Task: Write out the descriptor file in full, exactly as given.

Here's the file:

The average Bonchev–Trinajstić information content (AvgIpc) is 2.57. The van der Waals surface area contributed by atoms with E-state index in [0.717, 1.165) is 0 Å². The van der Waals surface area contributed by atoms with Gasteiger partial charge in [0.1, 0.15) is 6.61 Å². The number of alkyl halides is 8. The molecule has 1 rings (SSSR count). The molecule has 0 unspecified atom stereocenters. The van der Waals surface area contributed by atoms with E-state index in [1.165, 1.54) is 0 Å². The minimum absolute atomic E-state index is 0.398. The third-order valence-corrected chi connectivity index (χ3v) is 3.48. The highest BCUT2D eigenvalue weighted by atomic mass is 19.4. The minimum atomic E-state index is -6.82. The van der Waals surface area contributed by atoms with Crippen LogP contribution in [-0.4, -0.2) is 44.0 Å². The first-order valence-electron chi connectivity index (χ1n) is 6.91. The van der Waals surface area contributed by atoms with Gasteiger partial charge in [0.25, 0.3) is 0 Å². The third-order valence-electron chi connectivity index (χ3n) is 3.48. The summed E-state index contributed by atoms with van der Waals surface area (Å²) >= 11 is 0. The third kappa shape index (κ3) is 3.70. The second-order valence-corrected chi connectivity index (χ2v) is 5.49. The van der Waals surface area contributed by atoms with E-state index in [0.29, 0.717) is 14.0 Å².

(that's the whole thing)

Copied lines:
The average Bonchev–Trinajstić information content (AvgIpc) is 2.57. The van der Waals surface area contributed by atoms with E-state index in [0.717, 1.165) is 0 Å². The van der Waals surface area contributed by atoms with Gasteiger partial charge in [0.1, 0.15) is 6.61 Å². The number of alkyl halides is 8. The molecule has 1 rings (SSSR count). The molecule has 0 unspecified atom stereocenters. The van der Waals surface area contributed by atoms with E-state index in [1.165, 1.54) is 0 Å². The minimum absolute atomic E-state index is 0.398. The third-order valence-corrected chi connectivity index (χ3v) is 3.48. The highest BCUT2D eigenvalue weighted by atomic mass is 19.4. The minimum atomic E-state index is -6.82. The van der Waals surface area contributed by atoms with Crippen LogP contribution in [-0.4, -0.2) is 44.0 Å². The first-order valence-electron chi connectivity index (χ1n) is 6.91. The van der Waals surface area contributed by atoms with Gasteiger partial charge in [0.25, 0.3) is 0 Å². The third-order valence-electron chi connectivity index (χ3n) is 3.48. The summed E-state index contributed by atoms with van der Waals surface area (Å²) >= 11 is 0. The third kappa shape index (κ3) is 3.70. The second-order valence-corrected chi connectivity index (χ2v) is 5.49. The van der Waals surface area contributed by atoms with E-state index in [0.29, 0.717) is 14.0 Å².